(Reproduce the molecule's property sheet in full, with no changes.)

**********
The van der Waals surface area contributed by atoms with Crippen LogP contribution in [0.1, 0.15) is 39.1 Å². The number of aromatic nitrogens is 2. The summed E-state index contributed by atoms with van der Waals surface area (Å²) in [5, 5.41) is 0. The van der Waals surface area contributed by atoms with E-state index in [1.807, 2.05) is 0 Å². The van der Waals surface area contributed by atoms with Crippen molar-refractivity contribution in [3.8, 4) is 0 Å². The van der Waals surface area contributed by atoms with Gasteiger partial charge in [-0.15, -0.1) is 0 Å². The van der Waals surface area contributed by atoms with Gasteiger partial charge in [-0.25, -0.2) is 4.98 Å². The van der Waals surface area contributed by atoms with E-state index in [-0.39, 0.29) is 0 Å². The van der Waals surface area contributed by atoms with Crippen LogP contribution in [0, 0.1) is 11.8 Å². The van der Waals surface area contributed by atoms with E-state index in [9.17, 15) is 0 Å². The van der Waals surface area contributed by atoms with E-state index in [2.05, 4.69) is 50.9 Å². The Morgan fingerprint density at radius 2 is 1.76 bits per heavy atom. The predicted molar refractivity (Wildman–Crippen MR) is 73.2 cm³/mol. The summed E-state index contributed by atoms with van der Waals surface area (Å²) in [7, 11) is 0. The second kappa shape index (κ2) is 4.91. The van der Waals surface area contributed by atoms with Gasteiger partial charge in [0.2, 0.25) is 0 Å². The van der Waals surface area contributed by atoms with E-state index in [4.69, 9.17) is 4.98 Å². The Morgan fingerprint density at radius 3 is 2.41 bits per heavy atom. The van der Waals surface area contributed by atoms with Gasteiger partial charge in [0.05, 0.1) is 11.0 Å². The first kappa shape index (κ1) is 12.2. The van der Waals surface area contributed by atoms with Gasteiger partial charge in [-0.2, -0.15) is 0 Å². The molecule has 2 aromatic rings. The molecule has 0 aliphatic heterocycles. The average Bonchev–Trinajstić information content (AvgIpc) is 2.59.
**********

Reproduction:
The van der Waals surface area contributed by atoms with Crippen LogP contribution in [0.1, 0.15) is 39.1 Å². The number of aromatic nitrogens is 2. The summed E-state index contributed by atoms with van der Waals surface area (Å²) in [5, 5.41) is 0. The van der Waals surface area contributed by atoms with E-state index in [1.807, 2.05) is 0 Å². The van der Waals surface area contributed by atoms with Crippen molar-refractivity contribution in [3.8, 4) is 0 Å². The van der Waals surface area contributed by atoms with Gasteiger partial charge in [-0.15, -0.1) is 0 Å². The van der Waals surface area contributed by atoms with Gasteiger partial charge in [-0.25, -0.2) is 4.98 Å². The van der Waals surface area contributed by atoms with E-state index in [-0.39, 0.29) is 0 Å². The van der Waals surface area contributed by atoms with Crippen LogP contribution in [0, 0.1) is 11.8 Å². The van der Waals surface area contributed by atoms with E-state index in [9.17, 15) is 0 Å². The van der Waals surface area contributed by atoms with E-state index in [2.05, 4.69) is 50.9 Å². The Morgan fingerprint density at radius 2 is 1.76 bits per heavy atom. The predicted molar refractivity (Wildman–Crippen MR) is 73.2 cm³/mol. The summed E-state index contributed by atoms with van der Waals surface area (Å²) in [7, 11) is 0. The second kappa shape index (κ2) is 4.91. The van der Waals surface area contributed by atoms with Gasteiger partial charge in [0.2, 0.25) is 0 Å². The van der Waals surface area contributed by atoms with E-state index in [4.69, 9.17) is 4.98 Å². The Morgan fingerprint density at radius 3 is 2.41 bits per heavy atom. The van der Waals surface area contributed by atoms with Gasteiger partial charge in [0.05, 0.1) is 11.0 Å². The first kappa shape index (κ1) is 12.2. The van der Waals surface area contributed by atoms with Gasteiger partial charge in [-0.2, -0.15) is 0 Å². The molecule has 2 aromatic rings. The molecule has 0 aliphatic heterocycles. The average Bonchev–Trinajstić information content (AvgIpc) is 2.59.